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Friday, 11 April 2014


This is my first experience with Mike Flanagan and I must say that I enjoyed the way he chose to narrate the story of Oculus.  Oculus (the feature film) is inspired by one of his earlier works, a short film – Oculus : Chapter 3 – The Man with the Plan. It is identical to Oculus in terms of the overall plot but is different in some aspects.

Tim Russell (Brenton Thwaites) is under psychiatric care.  He turns 21 today and is finally being released from care.  Why was he institutionalized in the first place? For killing his father.  But that is not what his sister – Kaylie (Karen Gillian) thinks.  In fact that is not what Tim used to think either but the time with his shrink seems to have bought about a sea change in him.

Tim and Kaylie used to believe that it was a spirit at their parent’s place that caused their parent’s death.  A spirit that resides in an antique mirror that Alan Russell (Rory Cochrane) gets home because his wife Marie (Katee Sackhoff) wants their new house to have some antique stuff.  Of course, what they don’t know about is the sinister history that the mirror carries.

Let me at this stage say that Oculus is not a scary movie.  It may have been made with an intent of being scary and does achieve that in parts.  But at the end of the day, it would qualify to be a thriller and not a horror flick.  Eerie looking spirits with glazed eyes popping out of the mirror every now and then do not just a horror film make.  So if Flanagan will persist on classifying Oculus as HORROR then it isn’t a success.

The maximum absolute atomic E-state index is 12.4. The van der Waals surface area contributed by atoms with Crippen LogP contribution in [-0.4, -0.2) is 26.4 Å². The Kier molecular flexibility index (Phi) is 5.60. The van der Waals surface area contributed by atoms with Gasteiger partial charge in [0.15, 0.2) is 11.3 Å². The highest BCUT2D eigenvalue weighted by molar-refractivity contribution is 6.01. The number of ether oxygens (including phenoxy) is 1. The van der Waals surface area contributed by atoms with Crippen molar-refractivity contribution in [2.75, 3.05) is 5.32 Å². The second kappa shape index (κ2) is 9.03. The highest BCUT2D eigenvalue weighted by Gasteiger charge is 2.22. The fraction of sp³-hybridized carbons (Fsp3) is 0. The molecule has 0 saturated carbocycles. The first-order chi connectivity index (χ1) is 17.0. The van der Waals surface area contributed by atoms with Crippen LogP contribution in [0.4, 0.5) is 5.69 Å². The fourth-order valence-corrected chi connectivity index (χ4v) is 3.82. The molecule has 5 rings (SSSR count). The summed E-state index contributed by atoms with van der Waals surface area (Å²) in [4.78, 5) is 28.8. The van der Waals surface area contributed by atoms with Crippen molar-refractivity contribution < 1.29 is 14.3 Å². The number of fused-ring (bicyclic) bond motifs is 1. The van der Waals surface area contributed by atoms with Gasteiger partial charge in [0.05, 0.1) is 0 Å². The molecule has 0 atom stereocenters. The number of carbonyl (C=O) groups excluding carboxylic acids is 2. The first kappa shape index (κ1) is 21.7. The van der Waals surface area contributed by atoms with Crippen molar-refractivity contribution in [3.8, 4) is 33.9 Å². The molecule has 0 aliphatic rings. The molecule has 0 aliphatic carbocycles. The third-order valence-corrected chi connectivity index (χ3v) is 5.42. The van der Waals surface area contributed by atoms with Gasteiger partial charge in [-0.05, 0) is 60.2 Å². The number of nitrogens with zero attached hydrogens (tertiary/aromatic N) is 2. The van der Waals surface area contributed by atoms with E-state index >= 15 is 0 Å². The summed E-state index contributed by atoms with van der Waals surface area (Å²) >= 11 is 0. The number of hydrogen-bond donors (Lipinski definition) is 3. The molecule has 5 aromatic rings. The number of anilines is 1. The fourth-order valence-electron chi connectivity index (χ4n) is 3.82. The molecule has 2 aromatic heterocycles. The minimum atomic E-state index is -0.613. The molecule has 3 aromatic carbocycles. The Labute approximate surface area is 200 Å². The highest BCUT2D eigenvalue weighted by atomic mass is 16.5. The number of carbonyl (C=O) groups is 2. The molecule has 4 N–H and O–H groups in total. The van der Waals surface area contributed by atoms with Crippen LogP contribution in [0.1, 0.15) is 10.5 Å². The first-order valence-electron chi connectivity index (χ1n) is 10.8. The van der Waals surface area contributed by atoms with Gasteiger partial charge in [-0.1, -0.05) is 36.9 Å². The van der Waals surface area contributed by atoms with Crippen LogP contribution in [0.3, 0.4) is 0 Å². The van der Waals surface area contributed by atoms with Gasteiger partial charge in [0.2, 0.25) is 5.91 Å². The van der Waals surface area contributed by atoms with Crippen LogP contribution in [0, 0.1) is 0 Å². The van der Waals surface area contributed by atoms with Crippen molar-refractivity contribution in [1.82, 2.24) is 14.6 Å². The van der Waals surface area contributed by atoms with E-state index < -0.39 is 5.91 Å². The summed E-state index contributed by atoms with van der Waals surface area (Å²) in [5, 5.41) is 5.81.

However, Flanagan’s treatment of the story is actually quite superb.  He divides the story into 2 distinct periods.  The first period is the actual sequence of events when Tim, as a child, kills his father.  The second is with Kaylie who is now 25 and is hell bent on killing the spirit in the mirror and wants her brother’s help in doing so.

Both periods run in parallel within the movie.  In fact they are so intertwined to the extent that as the movie picks pace (which takes time), you will see the younger versions of the protagonists and the older versions in the same shot in an attempt to create / recreate what in in their minds.  I may not be able to explain it as well in words but I can say that it looks and feels brilliant – and quite eerie at times.

In all other departments, Oculus is not too great.  Music which is an integral part of a horror flick is not used best to create an impact.  The spirits are not something we haven’t seen before.  The performances from the cast are average / barely above average except for Katee Sackhoff who is unbelievably eerie when she is fully possessed.  Don’t expect much though.  6 on 10 and worth watching on the screen.

1 comment:

  1. I loved the film,the story telling was superb.It had a lot of potential though.